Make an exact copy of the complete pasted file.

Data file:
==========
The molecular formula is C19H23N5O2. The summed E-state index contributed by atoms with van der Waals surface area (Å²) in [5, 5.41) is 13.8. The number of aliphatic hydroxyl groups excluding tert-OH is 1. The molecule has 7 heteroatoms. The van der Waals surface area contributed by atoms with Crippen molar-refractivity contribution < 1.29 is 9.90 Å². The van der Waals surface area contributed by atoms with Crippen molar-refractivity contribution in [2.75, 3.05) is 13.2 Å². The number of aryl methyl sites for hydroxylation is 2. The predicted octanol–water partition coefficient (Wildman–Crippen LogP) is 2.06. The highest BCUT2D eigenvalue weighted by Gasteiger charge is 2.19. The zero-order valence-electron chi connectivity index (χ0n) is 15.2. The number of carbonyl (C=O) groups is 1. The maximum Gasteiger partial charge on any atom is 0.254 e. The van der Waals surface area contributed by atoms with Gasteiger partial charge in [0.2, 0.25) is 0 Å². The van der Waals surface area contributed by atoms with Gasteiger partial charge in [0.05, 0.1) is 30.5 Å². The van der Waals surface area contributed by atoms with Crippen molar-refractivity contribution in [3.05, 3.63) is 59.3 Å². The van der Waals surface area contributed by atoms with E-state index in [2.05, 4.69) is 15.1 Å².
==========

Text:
The molecular formula is C19H23N5O2. The summed E-state index contributed by atoms with van der Waals surface area (Å²) in [5, 5.41) is 13.8. The number of aliphatic hydroxyl groups excluding tert-OH is 1. The molecule has 7 heteroatoms. The van der Waals surface area contributed by atoms with Crippen molar-refractivity contribution < 1.29 is 9.90 Å². The van der Waals surface area contributed by atoms with Crippen molar-refractivity contribution in [2.75, 3.05) is 13.2 Å². The number of aryl methyl sites for hydroxylation is 2. The predicted octanol–water partition coefficient (Wildman–Crippen LogP) is 2.06. The highest BCUT2D eigenvalue weighted by Gasteiger charge is 2.19. The zero-order valence-electron chi connectivity index (χ0n) is 15.2. The number of carbonyl (C=O) groups is 1. The maximum Gasteiger partial charge on any atom is 0.254 e. The van der Waals surface area contributed by atoms with Gasteiger partial charge in [0.2, 0.25) is 0 Å². The van der Waals surface area contributed by atoms with Gasteiger partial charge in [0.05, 0.1) is 30.5 Å². The van der Waals surface area contributed by atoms with Crippen molar-refractivity contribution in [3.05, 3.63) is 59.3 Å². The van der Waals surface area contributed by atoms with E-state index in [2.05, 4.69) is 15.1 Å².